Sachi found some reproductions of vintage bicycle prints, and I'm quite fond of the Billy Ocean print. 

And then there are the variety of screen prints: bicycles on skirts and onesies, neckties and t-shirts, not to mention the "sexy sexy bicycle" shirt and the ever popular "Let's Rub Tires" bicycle notecard made in Milwaukee. 

And pretty soon the weather will actually be pleasant enough for me to dust off my bicycle.  I admire those hardly souls who have been bicycling all winter long; I'm strictly a fair-weather cycler.

window Tuesday

Windowtuesday 001Well, here's how it started out - the window that Sachi installed earlier in the month to show off the assortment of vintage inspiration.  After about three weeks, it's time to change it to something else.

Step two is to clear the window, vacuum out the dead bugs, change any lightbulbs.  I'll spare you a picture of that stage.

Step three is to try and narrow my focus just a little bit.  I had a very long list of possible elements for this window - paper packs, notecards, prints, jewelry, wrapping paper...  We are into tourist season now so we are getting a lot of people who are seeing us for the first time, or who were last in about a year ago.  I try to make the window tempting, to give some sample of what the store is like inside, as well as to feature favorites or best-sellers.  It's a lot to ask of this little space.

I spent much of Saturday cutting triangles to make garlands.  Although I was tempted to just sew all the triangles together, that would have meant scheduling a night at the sewing machine.  Instead I simply punched holes and threaded them onto ribbon.  All of these papers are available at Anthology by the sheet. We were trying to find a way to show off the great transparencies that we got from the California show.  They would be nice as overlays on notecards or wrapped around a glass votive holder but we collaborated with our upstairs neighbor to hit upon the garland idea.  She made some for a French-themed shower that she was throwing and I loved the way they looked so much that I wanted to make some here as examples.  The transparencies look especially nice in the window - I like the way they let the light through.  I continue to have trouble taking pictures of our windows.  The angle from the outside means that there's quite a reflection, and of course, from the inside, everything is backlit.  And I did get a little carried away taking pictures of the garlands, but I quite enjoy them.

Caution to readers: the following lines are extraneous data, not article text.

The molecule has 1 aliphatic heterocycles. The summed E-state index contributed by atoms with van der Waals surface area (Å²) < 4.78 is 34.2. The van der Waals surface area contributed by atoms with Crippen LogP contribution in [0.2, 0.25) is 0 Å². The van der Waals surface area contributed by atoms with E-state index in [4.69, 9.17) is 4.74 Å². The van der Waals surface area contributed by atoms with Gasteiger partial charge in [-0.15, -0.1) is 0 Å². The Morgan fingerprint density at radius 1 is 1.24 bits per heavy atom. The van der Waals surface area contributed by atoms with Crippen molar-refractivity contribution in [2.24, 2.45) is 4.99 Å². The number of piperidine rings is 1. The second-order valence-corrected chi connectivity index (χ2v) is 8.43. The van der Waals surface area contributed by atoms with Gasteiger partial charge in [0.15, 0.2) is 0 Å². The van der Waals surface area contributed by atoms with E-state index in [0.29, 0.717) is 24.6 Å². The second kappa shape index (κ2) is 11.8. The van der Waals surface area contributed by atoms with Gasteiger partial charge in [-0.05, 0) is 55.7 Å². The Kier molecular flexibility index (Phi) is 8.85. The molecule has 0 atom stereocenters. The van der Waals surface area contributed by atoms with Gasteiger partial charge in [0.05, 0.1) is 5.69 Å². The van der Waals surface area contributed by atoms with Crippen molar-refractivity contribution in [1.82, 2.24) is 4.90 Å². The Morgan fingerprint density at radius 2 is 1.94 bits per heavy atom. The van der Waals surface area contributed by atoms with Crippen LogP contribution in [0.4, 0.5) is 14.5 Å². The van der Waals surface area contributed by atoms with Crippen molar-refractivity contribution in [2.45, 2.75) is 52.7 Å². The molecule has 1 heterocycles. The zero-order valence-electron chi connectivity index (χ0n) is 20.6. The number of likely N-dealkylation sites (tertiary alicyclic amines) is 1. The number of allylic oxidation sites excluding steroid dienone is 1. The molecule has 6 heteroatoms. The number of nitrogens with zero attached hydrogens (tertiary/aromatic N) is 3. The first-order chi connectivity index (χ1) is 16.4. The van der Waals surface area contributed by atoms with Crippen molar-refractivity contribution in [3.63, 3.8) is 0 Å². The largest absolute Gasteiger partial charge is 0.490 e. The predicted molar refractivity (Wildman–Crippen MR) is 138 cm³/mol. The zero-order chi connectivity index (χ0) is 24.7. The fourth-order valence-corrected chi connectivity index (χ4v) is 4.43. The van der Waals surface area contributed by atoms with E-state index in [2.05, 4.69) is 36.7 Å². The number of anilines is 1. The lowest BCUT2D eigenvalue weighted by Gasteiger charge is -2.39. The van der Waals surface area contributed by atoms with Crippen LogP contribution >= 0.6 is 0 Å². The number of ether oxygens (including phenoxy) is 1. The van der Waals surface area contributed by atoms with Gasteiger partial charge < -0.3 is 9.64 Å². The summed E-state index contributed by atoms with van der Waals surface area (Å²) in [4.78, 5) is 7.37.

After much deliberation, the overall theme of the window is... I don't know... coral/aqua summer colors? celebration? new arrivals?  I had various bird and Paris themes in mind but those were going to be a little more on the pastel side - themes that got set aside for the moment when we received the French cards and some new lovely prints.  So it is a bit of a mix and there isn't much white space, but people might as well know right up front what they are in for. 

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I know that it does limit the depth of the window, but I do love using our clothesline just up against the glass to show off various goodies - this time it is prints from Portland and Minneapolis, notecards, various scrapbook supplies including paper and notions.

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And here's the window from the side and inside.  I decided to hang the Nikki prints along the edge because they read really well from a distance.  Because of the reflection and the small size of many of our products, it can be hard for passerby to "read" the window.  I enjoyed unfurling some pieces of our washi paper to hang along the side wall.  And it was fun to incorporate the portable writing desk that was made by our great grandfather.  There's a note inside: 

My mom used it for ages for notecards and such; it was only after she gave it to us to bring to the shop that I noticed the note.  I love its foretelling.

a new window

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Well it was a busy Saturday in the morning, with Farmer's market, relatives visiting and much more.  Things got quieter in the afternoon and for some strange reason I was feeling energetic so I started installing a new window.  I was going to change them on Tuesday.  We got a new shipment of the silk ribbons, which I love a lot, so I wanted to put those in the window.  In all, I was trying for a more pretty/elegant look than the usual playful/colorful look.  We're featuring all sorts of lovelies: Dainty Daisies hand dyed slips and flowery headbands, vintage and reproduction millinery flowers, German paper scraps, journals, notecards, charms and pendants for jewelry-making including from Vintaj and Persimmons.  So much fun!